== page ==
Rebecca (Rebecca Hall), already established as a kind and long-suffering sort, sits before a man on a blind date. She offers a frank statement about growing up in New York, accepting the good of such an upbringing, acknowledging the drawbacks. With the words barely out of her mouth, the stock asshole sitting opposite her pours out his disdain for the city as a place to raise children. He then proceeds, printout in hand, to take issue with Rebecca's hair color, rankled at the perceived difference to the color indicated in the profile that he's holding. She politely points out that there really is no misrepresentation, but he will have none if it.
That rencontre, early in Nicole Holofcener's Please Give, is reminiscent of a scene in her 2001 film, Lovely and Amazing, the one in which the Emily Mortimer character, Elizabeth, asks the man with whom she's sleeping to critique her body, which be proceeds to do with dispassionate thoroughness.
Both scenes would seem to strike a chord with women who have had to suffer the cold scrutiny of men. The problem, as Ms. Holofcener proceeds (or regresses), with this, her fourth feature, is the power of any such insight or candor is divested of its power by the complete lack of nuance in the characters and the exchange. This continues to be a pattern with Holofcener; she increasingly writes not so much characters as strongly evocative types and sends them crashing into one another. She does generally create more fully rounded female characters, although I'm not sure that's the case here.
Rebecca later mentions her "computer date" to a patient. The problem is that people don't usually show up on such dates with computer printouts in hand. The problem is that the male half of the date might as well be a computer himself for human complexity with with he is imbued, which is to say none.
Our young and diminutive friend, Eugene (Thomas Ian Nicholas), by the way, is another of the writer/director's non-character male characters from these last couple of outings (including the previous Friends With Money). As a foil to stock asshole, he's stock sensitive guy. Having invested him with requisite decency, there seems to have been no thought to giving him a brain. He's given little to say and what little we do hear makes us grateful enough for it. At one point, during an initial date, he comments on Rebecca's job assisting women with mammograms as something of a male fantasy. Really? Most of Holofcener's men would seem to be in need a trip to see the Wizard, whether to pick up a heart, a brain, or a better bank account. She might well agree, although I suspect we would differ on the culprit.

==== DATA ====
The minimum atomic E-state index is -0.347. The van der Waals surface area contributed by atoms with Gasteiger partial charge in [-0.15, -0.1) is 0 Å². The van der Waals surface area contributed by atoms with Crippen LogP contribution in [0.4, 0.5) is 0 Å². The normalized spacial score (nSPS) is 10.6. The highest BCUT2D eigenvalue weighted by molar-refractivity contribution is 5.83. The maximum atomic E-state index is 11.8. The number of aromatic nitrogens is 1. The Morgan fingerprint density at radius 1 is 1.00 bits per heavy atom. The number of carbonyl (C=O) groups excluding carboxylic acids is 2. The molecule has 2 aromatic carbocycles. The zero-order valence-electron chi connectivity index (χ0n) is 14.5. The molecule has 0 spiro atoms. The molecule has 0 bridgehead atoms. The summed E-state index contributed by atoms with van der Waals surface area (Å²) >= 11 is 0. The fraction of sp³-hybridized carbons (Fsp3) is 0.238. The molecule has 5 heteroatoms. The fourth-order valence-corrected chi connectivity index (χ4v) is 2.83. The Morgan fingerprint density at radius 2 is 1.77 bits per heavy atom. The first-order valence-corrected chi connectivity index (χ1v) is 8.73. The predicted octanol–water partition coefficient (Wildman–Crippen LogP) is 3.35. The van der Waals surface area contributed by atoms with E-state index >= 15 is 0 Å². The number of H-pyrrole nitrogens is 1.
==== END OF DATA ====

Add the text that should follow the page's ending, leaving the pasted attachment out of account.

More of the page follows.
And it's absolute nadir, Please Give has Kate sitting in her antiques store, talking up the tacky bookcases she has recently bought out of pity from a brother (another Holofcener vet, Kevin Corrigan, from the superior Walking and Talking) and sister out of pity. While the potential buyers comtemplate the bookcases, Kate looks over to an even more tacky chair from the same lot, remembering an earlier conversation about furniture being haunted. The brother had told her that the chair was the very one in which his mother died. A wry smile appears on Kate's face and I thought, "Don't do it."
But alas, Holofcener did. In a gesture not even worthy of a good made-for-television movie, the poor old woman's ghostly image appears long enough to be blessed by Kate and then evaporates back to the netherworld. Lucky, lucky dead woman. Though let us hope that she's not subjected to anything like the film's uber senstive piano and acoustic guitar score, which deserves to be releated to the purgatorial coffee shop or yoga studio whence it came.
I found myself watching Rebecca Hall, thinking I preferred seeing her when given a more complex character in Woody Allen's Vicky, Christina, Barcelona. Take a moment to chart Woody Allen's dispiriting representation of women (or humanity for that matter) for the past twenty years or so and consider the irony of that statement.
Or simply regard a brief scene late in Please Give in which Kate returns a vase to the man from whom she bought furniture at the beginning of the film. Her ever-mounting guilt has driven her to return what was thought to be a worthless vase that is actually worth hundreds of dollars. Of course, Kate doesn't return any of the thousands of dollars from the table acquired from the same clueless guy for a song. The man takes the vase with some incredulity and tells her that she's done something unusual. Kate walks away, guilt temporarily assuaged. Then we hear a crash. What's this? Before any ambiguity can mount, we immediately hear an expletive. He dropped the vase. And that is irony, Nicole-Holofcener-style. It crashes.